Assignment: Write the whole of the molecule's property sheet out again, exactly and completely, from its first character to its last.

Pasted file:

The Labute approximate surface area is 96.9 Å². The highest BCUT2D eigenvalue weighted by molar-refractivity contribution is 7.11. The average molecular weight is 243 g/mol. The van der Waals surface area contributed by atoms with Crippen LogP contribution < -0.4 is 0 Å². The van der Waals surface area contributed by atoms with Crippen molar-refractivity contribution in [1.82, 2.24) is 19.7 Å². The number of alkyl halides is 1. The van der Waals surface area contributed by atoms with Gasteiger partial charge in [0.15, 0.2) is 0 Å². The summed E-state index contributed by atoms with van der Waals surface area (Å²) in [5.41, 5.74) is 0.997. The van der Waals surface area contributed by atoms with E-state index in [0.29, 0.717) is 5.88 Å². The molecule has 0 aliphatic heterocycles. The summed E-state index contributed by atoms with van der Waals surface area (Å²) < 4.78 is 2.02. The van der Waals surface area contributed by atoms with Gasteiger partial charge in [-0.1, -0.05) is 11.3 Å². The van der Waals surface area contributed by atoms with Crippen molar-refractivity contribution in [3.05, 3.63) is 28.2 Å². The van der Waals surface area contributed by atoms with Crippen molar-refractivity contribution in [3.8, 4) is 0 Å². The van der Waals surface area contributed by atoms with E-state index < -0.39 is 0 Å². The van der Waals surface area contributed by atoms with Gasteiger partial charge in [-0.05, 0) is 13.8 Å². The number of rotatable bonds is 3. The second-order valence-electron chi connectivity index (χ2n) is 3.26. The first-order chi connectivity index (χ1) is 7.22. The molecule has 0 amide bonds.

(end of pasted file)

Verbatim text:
The Labute approximate surface area is 96.9 Å². The highest BCUT2D eigenvalue weighted by molar-refractivity contribution is 7.11. The average molecular weight is 243 g/mol. The van der Waals surface area contributed by atoms with Crippen LogP contribution < -0.4 is 0 Å². The van der Waals surface area contributed by atoms with Crippen molar-refractivity contribution in [1.82, 2.24) is 19.7 Å². The number of alkyl halides is 1. The van der Waals surface area contributed by atoms with Gasteiger partial charge in [0.15, 0.2) is 0 Å². The summed E-state index contributed by atoms with van der Waals surface area (Å²) in [5.41, 5.74) is 0.997. The van der Waals surface area contributed by atoms with E-state index in [0.29, 0.717) is 5.88 Å². The molecule has 0 aliphatic heterocycles. The summed E-state index contributed by atoms with van der Waals surface area (Å²) < 4.78 is 2.02. The van der Waals surface area contributed by atoms with Gasteiger partial charge in [-0.1, -0.05) is 11.3 Å². The van der Waals surface area contributed by atoms with Crippen molar-refractivity contribution in [3.05, 3.63) is 28.2 Å². The van der Waals surface area contributed by atoms with Crippen molar-refractivity contribution in [3.8, 4) is 0 Å². The van der Waals surface area contributed by atoms with E-state index < -0.39 is 0 Å². The van der Waals surface area contributed by atoms with Gasteiger partial charge in [-0.05, 0) is 13.8 Å². The number of rotatable bonds is 3. The second-order valence-electron chi connectivity index (χ2n) is 3.26. The first-order chi connectivity index (χ1) is 7.22. The molecule has 0 amide bonds.